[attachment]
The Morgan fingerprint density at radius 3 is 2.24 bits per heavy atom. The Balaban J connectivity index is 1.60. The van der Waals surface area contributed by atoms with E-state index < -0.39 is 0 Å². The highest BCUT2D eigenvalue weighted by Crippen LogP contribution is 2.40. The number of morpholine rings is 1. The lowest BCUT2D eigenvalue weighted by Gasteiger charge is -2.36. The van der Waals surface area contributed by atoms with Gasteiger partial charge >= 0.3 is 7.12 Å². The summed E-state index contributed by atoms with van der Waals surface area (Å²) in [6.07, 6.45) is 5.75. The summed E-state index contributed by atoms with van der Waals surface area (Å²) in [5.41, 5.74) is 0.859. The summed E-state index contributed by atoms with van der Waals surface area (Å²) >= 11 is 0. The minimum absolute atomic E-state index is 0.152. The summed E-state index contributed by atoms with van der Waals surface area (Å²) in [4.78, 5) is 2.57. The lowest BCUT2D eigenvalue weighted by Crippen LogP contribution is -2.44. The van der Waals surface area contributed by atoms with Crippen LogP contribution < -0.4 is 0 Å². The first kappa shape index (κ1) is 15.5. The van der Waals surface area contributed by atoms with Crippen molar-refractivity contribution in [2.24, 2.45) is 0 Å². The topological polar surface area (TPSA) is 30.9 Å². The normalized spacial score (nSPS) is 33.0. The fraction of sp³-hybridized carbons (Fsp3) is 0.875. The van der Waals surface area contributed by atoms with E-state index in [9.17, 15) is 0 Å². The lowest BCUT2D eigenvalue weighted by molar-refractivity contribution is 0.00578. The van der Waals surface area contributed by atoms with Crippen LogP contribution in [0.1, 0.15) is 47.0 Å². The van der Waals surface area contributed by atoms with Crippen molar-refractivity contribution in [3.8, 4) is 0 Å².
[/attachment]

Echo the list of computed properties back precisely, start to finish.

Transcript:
The Morgan fingerprint density at radius 3 is 2.24 bits per heavy atom. The Balaban J connectivity index is 1.60. The van der Waals surface area contributed by atoms with E-state index < -0.39 is 0 Å². The highest BCUT2D eigenvalue weighted by Crippen LogP contribution is 2.40. The number of morpholine rings is 1. The lowest BCUT2D eigenvalue weighted by Gasteiger charge is -2.36. The van der Waals surface area contributed by atoms with Gasteiger partial charge >= 0.3 is 7.12 Å². The summed E-state index contributed by atoms with van der Waals surface area (Å²) in [6.07, 6.45) is 5.75. The summed E-state index contributed by atoms with van der Waals surface area (Å²) in [5.41, 5.74) is 0.859. The summed E-state index contributed by atoms with van der Waals surface area (Å²) >= 11 is 0. The minimum absolute atomic E-state index is 0.152. The summed E-state index contributed by atoms with van der Waals surface area (Å²) in [4.78, 5) is 2.57. The lowest BCUT2D eigenvalue weighted by Crippen LogP contribution is -2.44. The van der Waals surface area contributed by atoms with Crippen LogP contribution < -0.4 is 0 Å². The first kappa shape index (κ1) is 15.5. The van der Waals surface area contributed by atoms with Crippen molar-refractivity contribution in [2.24, 2.45) is 0 Å². The topological polar surface area (TPSA) is 30.9 Å². The normalized spacial score (nSPS) is 33.0. The fraction of sp³-hybridized carbons (Fsp3) is 0.875. The van der Waals surface area contributed by atoms with E-state index in [9.17, 15) is 0 Å². The lowest BCUT2D eigenvalue weighted by molar-refractivity contribution is 0.00578. The van der Waals surface area contributed by atoms with Crippen LogP contribution in [0.1, 0.15) is 47.0 Å². The van der Waals surface area contributed by atoms with Crippen molar-refractivity contribution in [3.8, 4) is 0 Å².